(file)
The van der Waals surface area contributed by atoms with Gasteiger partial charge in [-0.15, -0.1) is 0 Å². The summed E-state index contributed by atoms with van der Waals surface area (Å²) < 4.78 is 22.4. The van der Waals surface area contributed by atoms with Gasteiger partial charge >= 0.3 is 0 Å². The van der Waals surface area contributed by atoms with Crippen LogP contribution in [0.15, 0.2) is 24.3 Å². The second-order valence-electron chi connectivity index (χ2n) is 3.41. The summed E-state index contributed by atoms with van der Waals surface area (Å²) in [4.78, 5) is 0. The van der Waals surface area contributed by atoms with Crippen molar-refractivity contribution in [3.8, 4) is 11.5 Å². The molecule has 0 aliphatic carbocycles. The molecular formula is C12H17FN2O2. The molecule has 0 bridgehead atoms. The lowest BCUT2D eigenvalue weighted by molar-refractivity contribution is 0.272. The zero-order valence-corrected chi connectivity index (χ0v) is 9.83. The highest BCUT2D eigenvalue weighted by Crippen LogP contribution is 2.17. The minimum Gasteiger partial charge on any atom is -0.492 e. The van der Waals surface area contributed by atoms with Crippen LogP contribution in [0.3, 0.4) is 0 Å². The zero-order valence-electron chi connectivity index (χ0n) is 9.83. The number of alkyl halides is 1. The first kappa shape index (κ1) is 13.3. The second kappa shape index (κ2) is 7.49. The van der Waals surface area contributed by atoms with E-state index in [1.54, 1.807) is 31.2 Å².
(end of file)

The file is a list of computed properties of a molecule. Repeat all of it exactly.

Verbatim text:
The van der Waals surface area contributed by atoms with Gasteiger partial charge in [-0.15, -0.1) is 0 Å². The summed E-state index contributed by atoms with van der Waals surface area (Å²) < 4.78 is 22.4. The van der Waals surface area contributed by atoms with Gasteiger partial charge >= 0.3 is 0 Å². The van der Waals surface area contributed by atoms with Crippen LogP contribution in [0.15, 0.2) is 24.3 Å². The second-order valence-electron chi connectivity index (χ2n) is 3.41. The summed E-state index contributed by atoms with van der Waals surface area (Å²) in [4.78, 5) is 0. The van der Waals surface area contributed by atoms with Crippen molar-refractivity contribution in [3.8, 4) is 11.5 Å². The molecule has 0 aliphatic carbocycles. The molecular formula is C12H17FN2O2. The molecule has 0 bridgehead atoms. The lowest BCUT2D eigenvalue weighted by molar-refractivity contribution is 0.272. The zero-order valence-corrected chi connectivity index (χ0v) is 9.83. The highest BCUT2D eigenvalue weighted by Crippen LogP contribution is 2.17. The minimum Gasteiger partial charge on any atom is -0.492 e. The van der Waals surface area contributed by atoms with Crippen LogP contribution in [0.3, 0.4) is 0 Å². The zero-order valence-electron chi connectivity index (χ0n) is 9.83. The number of alkyl halides is 1. The first kappa shape index (κ1) is 13.3. The second kappa shape index (κ2) is 7.49. The van der Waals surface area contributed by atoms with E-state index in [1.54, 1.807) is 31.2 Å².